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When will an AI system match amateur human performance on Obstacle Tower with no domain-specific hardcoded knowledge?

Following the success of agents on classical AI benchmarks like chess, game engine company Unity has made a new video game called 'Obstacle Tower', specifically designed to showcase weaknesses of current Deep RL algorithms.

The point of Obstacle Tower is to make it as high as possible up a tower. In order to do so, the agent must…

  • Learn directly from pixel input to solve...

  • ...low level control problems...

  • ...and high-level planning problems...

  • ...using a sparse reward signal

In addition, Obstacle Tower is designed to contain:

  • Physics-driven interactions. The movement of the agent and other objects within the environment are controlled by a real-time 3D physics system.

  • High visual fidelity. The graphics are much closer to photo-realistic than other platforms such as the Atari Learning Environment, VizDoom, or DeepMind Lab.

  • Procedural generation of nontrivial levels and puzzles. Instead of a stock collection of levels, new ones can be created automatically.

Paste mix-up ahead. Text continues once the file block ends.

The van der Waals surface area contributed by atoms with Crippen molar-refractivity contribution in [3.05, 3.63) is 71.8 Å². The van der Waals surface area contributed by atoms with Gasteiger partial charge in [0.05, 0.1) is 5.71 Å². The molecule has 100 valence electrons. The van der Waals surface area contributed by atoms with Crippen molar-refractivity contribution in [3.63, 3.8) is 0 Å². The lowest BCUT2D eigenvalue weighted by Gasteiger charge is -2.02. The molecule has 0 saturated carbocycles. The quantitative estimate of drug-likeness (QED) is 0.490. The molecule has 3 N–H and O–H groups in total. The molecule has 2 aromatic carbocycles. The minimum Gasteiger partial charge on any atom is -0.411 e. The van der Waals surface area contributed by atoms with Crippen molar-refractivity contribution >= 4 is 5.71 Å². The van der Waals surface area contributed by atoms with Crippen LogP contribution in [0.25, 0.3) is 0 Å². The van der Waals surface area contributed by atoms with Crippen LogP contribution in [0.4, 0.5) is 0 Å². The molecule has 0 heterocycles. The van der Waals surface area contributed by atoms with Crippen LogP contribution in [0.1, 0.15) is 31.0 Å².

• Procedurally varied graphics. The same level might look different on different runs due to changes in textures, lighting conditions and object geometry.

So to better understand the future success of deep reinforcement learning (and potentially other techniques), we ask:

When will an AI system achieve a mean performance on Obstacle Tower of at least 9 floors solved in a single episode, in the Strong Generalization condition, using no domain-specific hardcoded knowledge?


See tables 1 and 2 in the original Unity paper.

Human performance (from volunteer Unity Technologies employees) had mean scores (and standard deviations) 12 (6.8) floors reached in the training condition and 9.3 (3.1) in the test condition, and maximum of 20 in the test condition.

The best scores using state-of-the-art algorithms were 0.6 (0.8) with OpenAI’s Proximal Policy Optimisation and 1.6 (0.5) with DeepMind’s Rainbow DQN.


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